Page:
PALMDALE — Current Assistant City Manager J.J. Murphy will next lead Palmdale as city manager, an appointment made official on Dec. 3 when the City Council approved a four-year contract.
Murphy will take over from James Purtee, who is retiring as of Dec. 30 after a 30-year career in city government.
“I can’t thank you enough, you embraced this Philadelphia kid,” Murphy said. “I want to continue to be a collaborative servant leader for this organization, for this community.”
“The guy has already bought into the community,” Mayor Steve Hofbauer said, with his family settled here and involvement in numerous community organizations. “This is not a guy who’s coming in here to see how it’s going to go.”
A number of the community groups were represented at the Council meeting to voice their support for Murphy.
“He is a person that can help see this city into the future. We have a lot of confidence in his ability,” said Juan Blanco of Coffe4Vets.
Thanking Purtee for the work he has done over the past four years, Councilmember Juan Carrillo said he felt Murphy was the right choice to carry on that work.
Murphy will earn an annual salary of $305,000 under the contract, which was approved on a 4-1 vote, with Councilmember Austin Bishop dissenting.
“He’s been an asset to our organization,” Bishop said of Murphy, but he felt the compensation was higher than he wanted and expected.
“Being fiscally conservative is going to be critical to the health of our organization in the future,” Bishop said. “That would probably be the only issue I would have.”
The salary may be a bit of “sticker shock,” more than $30,000 a year higher than Purtee’s current rate of $270,353, but it is consistent with others in the region with the kind of background and experience Murphy brings, Hofbauer said.
Lancaster City Manager Jason Caudle, hired a year ago after a decade as deputy city manager there, makes $290,000 annually under his contract and is due a 1.5% annual increase this month.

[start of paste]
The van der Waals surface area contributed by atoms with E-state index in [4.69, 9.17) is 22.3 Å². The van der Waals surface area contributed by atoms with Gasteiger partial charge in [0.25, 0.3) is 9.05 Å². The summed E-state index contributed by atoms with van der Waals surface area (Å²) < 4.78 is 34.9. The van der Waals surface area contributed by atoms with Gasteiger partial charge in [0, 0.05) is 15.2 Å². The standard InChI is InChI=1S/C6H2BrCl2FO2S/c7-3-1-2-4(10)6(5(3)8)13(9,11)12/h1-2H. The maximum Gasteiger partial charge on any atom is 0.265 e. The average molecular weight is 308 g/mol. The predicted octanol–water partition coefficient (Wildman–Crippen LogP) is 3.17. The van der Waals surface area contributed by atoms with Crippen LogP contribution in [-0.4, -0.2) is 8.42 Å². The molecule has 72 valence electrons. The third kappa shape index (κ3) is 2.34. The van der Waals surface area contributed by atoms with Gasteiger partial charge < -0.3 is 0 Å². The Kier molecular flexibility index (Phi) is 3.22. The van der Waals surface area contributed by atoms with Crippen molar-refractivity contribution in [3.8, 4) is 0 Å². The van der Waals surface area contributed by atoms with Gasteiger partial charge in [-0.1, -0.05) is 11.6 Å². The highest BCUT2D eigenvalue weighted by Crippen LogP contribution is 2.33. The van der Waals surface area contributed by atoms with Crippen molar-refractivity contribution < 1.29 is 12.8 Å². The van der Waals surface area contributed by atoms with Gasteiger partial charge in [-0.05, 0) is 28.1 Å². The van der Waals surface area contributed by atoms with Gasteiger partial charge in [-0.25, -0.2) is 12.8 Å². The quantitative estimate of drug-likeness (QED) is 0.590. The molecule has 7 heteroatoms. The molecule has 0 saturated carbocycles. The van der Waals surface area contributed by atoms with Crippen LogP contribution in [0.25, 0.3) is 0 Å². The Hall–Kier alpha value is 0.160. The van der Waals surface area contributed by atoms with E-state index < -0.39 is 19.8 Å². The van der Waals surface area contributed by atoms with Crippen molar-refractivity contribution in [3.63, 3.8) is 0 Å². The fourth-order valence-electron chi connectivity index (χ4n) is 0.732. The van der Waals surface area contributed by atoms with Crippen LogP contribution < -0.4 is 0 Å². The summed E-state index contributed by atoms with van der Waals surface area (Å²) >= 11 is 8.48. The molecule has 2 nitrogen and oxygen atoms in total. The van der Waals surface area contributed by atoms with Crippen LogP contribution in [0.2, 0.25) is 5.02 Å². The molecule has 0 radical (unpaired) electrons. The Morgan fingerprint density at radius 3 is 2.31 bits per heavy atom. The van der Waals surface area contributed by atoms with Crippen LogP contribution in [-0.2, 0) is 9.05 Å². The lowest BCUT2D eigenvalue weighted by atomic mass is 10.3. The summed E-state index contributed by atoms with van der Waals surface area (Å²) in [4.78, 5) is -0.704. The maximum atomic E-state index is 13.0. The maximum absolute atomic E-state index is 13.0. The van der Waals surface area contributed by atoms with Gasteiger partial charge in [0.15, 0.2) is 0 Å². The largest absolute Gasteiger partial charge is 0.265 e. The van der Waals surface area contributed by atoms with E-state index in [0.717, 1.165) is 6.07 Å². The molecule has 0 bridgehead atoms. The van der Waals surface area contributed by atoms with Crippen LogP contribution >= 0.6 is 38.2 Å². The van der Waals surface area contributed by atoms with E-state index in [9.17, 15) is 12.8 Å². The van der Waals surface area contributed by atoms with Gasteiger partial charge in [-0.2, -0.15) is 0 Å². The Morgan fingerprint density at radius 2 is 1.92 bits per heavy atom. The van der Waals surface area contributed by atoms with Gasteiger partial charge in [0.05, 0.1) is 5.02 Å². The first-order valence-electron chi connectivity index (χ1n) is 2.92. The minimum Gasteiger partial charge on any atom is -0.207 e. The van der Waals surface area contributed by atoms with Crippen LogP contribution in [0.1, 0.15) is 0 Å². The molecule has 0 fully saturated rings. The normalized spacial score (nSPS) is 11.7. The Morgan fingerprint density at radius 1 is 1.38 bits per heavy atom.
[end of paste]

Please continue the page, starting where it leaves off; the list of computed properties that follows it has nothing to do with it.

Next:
Murphy’s salary as assistant city manager is $229,199. He joined the city in April 2018.
When Purtee joined the city in August 2015, he did not have prior experience as a city manager, although his career contained a variety of other city positions.
Murphy, in contrast, has been city manager for two municipalities: Wilkes-Barre, Pennsylvania and Hobbs, New Mexico. He also brings the experience gained in a 20-year Air Force career, Hofbauer said.
“That has a certain value to it as well,” he said of the Air Force experience, which has already brought dividends to the city. “That has opened doors.”
The salary also reflects what is a tight market for city managers in California right now, Hofbauer said he has learned from speaking with elected officials in other cities.
“It’s difficult to find that caliber of background and experience,” he said.
Murphy is eligible for “performance pay” bonuses at the Council’s discretion if he meets performance goals, and should he meet performance expectations his salary will increase at least 5% in 2021 and 2023, according to the contract.
In addition to the base salary, Murphy will be provided with medical, dental and vision coverage for himself and his family and the city will reimburse up to $1,500 annually for those expenses. The city will also reimburse up to $1,000 for annually for health benefit activities and/or equipment.
The contract also includes a $500 per month automobile allowance and $5,000 per fiscal year to pay down student loans as a form of tuition reimbursement.
Should the Council terminate Murphy’s contract, it calls for a 12-month severance pay, adding one month of salary for every year of service up to 18 months.
Murphy’s contract is effective Dec. 3, with the time between then and Purtee’s retirement allowing time for Murphy to prepare and transition to assuming the city manager position on Dec. 30.
Murphy has more than 20 years’ experience in various public service roles.
He brings expertise in public-private partnerships for municipal projects, serving on the Board of the National Council of Public-Private Partnerships.
Murphy was named New Mexico City Manager of the Year in 2016 for his work in Hobbs, a town in the southeastern part of the state near the Texas border. Among his projects there was the award-winning Rockwind Community Links golf course and the Center of Recreational Excellence, a $63.5 million recreational center with six public and private partners. The latter is the most comprehensive recreational center and economic development driver within 500 miles.
Murphy was a major in the Air Force Reserves, with the majority of his military service spent managing command and control centers in Africa, Haiti and elsewhere around the world.
Murphy is a 1993 graduate of King’s College with a degree in political science and a Master of Public Administration from Marywood University.
He completed the Senior Executive Institute at the University of Virginia and the Harvard Kennedy School’s Senior Executives in State and Local Government program in 2013 and Leadership in the 21st Century in 2017.